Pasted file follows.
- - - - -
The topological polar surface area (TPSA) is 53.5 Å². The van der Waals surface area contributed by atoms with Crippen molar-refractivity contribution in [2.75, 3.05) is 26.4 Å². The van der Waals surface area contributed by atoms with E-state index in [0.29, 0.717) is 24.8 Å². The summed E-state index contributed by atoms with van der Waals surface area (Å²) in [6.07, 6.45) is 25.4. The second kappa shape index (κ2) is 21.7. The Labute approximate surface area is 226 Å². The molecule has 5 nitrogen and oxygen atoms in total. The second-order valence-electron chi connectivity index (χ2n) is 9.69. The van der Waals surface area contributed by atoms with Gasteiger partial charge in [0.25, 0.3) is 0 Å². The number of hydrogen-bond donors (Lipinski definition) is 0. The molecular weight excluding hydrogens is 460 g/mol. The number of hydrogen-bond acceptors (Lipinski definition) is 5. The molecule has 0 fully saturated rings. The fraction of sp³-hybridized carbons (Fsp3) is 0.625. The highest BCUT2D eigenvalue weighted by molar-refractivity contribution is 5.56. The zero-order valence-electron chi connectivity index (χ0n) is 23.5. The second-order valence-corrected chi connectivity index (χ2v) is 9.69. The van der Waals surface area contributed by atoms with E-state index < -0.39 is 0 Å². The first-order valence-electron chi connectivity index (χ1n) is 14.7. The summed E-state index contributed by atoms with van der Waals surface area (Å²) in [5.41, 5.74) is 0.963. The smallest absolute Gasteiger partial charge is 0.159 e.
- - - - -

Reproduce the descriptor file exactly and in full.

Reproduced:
The topological polar surface area (TPSA) is 53.5 Å². The van der Waals surface area contributed by atoms with Crippen molar-refractivity contribution in [2.75, 3.05) is 26.4 Å². The van der Waals surface area contributed by atoms with E-state index in [0.29, 0.717) is 24.8 Å². The summed E-state index contributed by atoms with van der Waals surface area (Å²) in [6.07, 6.45) is 25.4. The second kappa shape index (κ2) is 21.7. The Labute approximate surface area is 226 Å². The molecule has 5 nitrogen and oxygen atoms in total. The second-order valence-electron chi connectivity index (χ2n) is 9.69. The van der Waals surface area contributed by atoms with Gasteiger partial charge in [0.25, 0.3) is 0 Å². The number of hydrogen-bond donors (Lipinski definition) is 0. The molecular weight excluding hydrogens is 460 g/mol. The number of hydrogen-bond acceptors (Lipinski definition) is 5. The molecule has 0 fully saturated rings. The fraction of sp³-hybridized carbons (Fsp3) is 0.625. The highest BCUT2D eigenvalue weighted by molar-refractivity contribution is 5.56. The zero-order valence-electron chi connectivity index (χ0n) is 23.5. The second-order valence-corrected chi connectivity index (χ2v) is 9.69. The van der Waals surface area contributed by atoms with E-state index < -0.39 is 0 Å². The first-order valence-electron chi connectivity index (χ1n) is 14.7. The summed E-state index contributed by atoms with van der Waals surface area (Å²) in [5.41, 5.74) is 0.963. The smallest absolute Gasteiger partial charge is 0.159 e.